An experimental study is conducted to understand the mean and instantaneous behavior of the swirling flow issued from a triple swirler influenced by a single critical geometrical parameter, termed as the passage length. The investigated geometrical parameter defines the interaction point of the inner axial swirlers with the outer radial swirler, which consequently defines the primary air–fuel mixture characteristics and the resultant combustion state. Experiments were performed under cold flow conditions, and planar particle image velocimetry was employed to measure the velocity field. The mean flow pattern exhibited significant differences in terms of the swirl-jet width and angle and altered the number of stagnation points on the swirler axis. When the passage length was reduced to half, two stagnation points appeared on the swirler axis due to an initially developed smaller recirculation zone at the swirler mouth. Also, the turbulent activity at the vicinity of the swirler increased with as the passage length reduced. Investigations on the relocation of the second stagnation point on the axis through an arbitrary window revealed identical standard deviation in x and y directions. The energetic coherent structures extracted from the proper orthogonal decomposition also identified major differences in terms of the spatial distribution of the modes and their corresponding energy levels. The experimental results indicated that if the passage length is altered, the number of stagnation points on the swirler axis increases, and a breakdown of both the bubble and cone vortex may appear at the same time as different energy levels.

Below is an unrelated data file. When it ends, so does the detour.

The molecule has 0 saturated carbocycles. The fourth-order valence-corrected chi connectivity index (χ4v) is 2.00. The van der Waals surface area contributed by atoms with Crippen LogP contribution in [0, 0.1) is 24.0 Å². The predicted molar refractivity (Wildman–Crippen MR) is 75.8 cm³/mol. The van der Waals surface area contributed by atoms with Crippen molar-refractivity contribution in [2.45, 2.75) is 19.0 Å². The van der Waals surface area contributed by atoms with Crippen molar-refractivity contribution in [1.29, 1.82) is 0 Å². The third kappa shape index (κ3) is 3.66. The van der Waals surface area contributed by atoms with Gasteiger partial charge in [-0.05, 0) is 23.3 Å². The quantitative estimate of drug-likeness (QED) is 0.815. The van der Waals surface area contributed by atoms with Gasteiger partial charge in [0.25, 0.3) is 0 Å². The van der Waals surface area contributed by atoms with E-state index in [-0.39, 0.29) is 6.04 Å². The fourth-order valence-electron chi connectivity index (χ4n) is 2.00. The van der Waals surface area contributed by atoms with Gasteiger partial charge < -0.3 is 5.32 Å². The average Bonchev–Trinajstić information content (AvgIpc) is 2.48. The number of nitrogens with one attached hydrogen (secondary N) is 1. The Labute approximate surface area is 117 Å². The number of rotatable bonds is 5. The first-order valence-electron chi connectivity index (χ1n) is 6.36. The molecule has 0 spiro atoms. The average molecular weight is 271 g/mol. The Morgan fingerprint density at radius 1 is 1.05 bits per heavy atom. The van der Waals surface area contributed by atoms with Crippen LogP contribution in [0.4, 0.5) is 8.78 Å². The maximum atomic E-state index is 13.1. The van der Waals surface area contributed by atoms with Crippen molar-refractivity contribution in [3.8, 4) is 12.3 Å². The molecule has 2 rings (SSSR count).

Effects of the Interaction Point of Multi-Passage Swirlers on the Swirling Flow Field
Manuscript received August 7, 2018; final manuscript received January 30, 2019; published online February 19, 2019. Assoc. Editor: Michael Mueller.
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Vashahi, F., and Lee, J. (February 19, 2019). "Effects of the Interaction Point of Multi-Passage Swirlers on the Swirling Flow Field." ASME. J. Eng. Gas Turbines Power. June 2019; 141(6): 061013. https://doi.org/10.1115/1.4042730
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